Day 4 is time for seeing the seals! We visit Polaria and watch bearded seals and smaller harbor seals. You can walk beneath their ocean water pool…
…and the trainers feed them breakfast. Bearded seals have not been studied that extensively yet (that’s what they do at Polaria) and there have never been born any in captivity. The two massive ladies are quite cute – one of them cuddles with the wall after she has eaten up all the fish. Movies take us on a cruise through the fjords. We also learn about climate change, the melting of the polar ice and the life conditions of polar bears that get harsher and harsher. In the souvenir shop I am tempted by a wooden key chain in shape of a heart. The wood feels so smooth and we wonder what it is. A German speaking forest ranger behind us knows: It is “karelian birch”. Aha. Although I cannot memorize the name easily: From now on, it is my favorite wood. Polaria is also known for its architecture: The building looks like ice floes washed up to the shore.
In the afternoon I decide to educate myself in the field of booze, at Mack’s brewery. The main beer production has moved to a new building out of Tromsø but they still have a micro brewery. And if you come across the beer topic it is inevitable that is has something to do with Germany. Mack was founded by a guy from Braunschweig! During the Nazi time in Germany they even were the main vendor of beer to the German troops – and they used this for a special kind of resistance. They told the British government what amounts of beer they delivered to which places, so that the Allies could estimate where the most German soldiers are positioned. Today, Mack has quite unique ideas to push sales numbers. During the brewing process they play a certain kind of music – a range of Vinyl albums and a record player stand next to the tanks. Once the beer is finished, they print the song collection on the label of the bottle.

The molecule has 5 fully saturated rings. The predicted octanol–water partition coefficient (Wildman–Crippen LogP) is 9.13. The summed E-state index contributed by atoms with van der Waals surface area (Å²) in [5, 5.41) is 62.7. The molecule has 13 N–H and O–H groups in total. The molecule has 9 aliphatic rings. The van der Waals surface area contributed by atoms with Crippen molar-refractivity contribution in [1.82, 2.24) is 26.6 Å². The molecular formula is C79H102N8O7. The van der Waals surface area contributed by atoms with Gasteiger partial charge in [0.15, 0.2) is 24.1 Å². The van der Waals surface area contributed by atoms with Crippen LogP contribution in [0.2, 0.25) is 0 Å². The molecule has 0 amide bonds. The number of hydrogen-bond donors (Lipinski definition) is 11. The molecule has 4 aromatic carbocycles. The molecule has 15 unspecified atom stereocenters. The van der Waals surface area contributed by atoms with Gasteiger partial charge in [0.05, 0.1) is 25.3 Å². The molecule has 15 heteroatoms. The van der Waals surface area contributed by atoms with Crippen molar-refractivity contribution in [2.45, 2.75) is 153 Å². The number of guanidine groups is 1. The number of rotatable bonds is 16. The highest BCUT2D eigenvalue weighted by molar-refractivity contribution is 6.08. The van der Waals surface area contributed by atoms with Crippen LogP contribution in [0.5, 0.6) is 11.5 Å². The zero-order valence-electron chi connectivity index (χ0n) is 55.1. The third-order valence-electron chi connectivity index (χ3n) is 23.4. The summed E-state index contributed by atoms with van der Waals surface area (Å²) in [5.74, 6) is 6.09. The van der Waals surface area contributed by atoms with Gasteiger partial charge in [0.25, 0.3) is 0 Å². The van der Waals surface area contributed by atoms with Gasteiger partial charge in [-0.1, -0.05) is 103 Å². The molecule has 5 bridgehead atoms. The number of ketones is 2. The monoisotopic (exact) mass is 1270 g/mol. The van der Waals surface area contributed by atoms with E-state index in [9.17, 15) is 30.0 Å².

At Ølhallen next door, I taste some of their different brands – 1877 is a really good one! Tromsø is also a culinary experience – Norwegians know how to eat.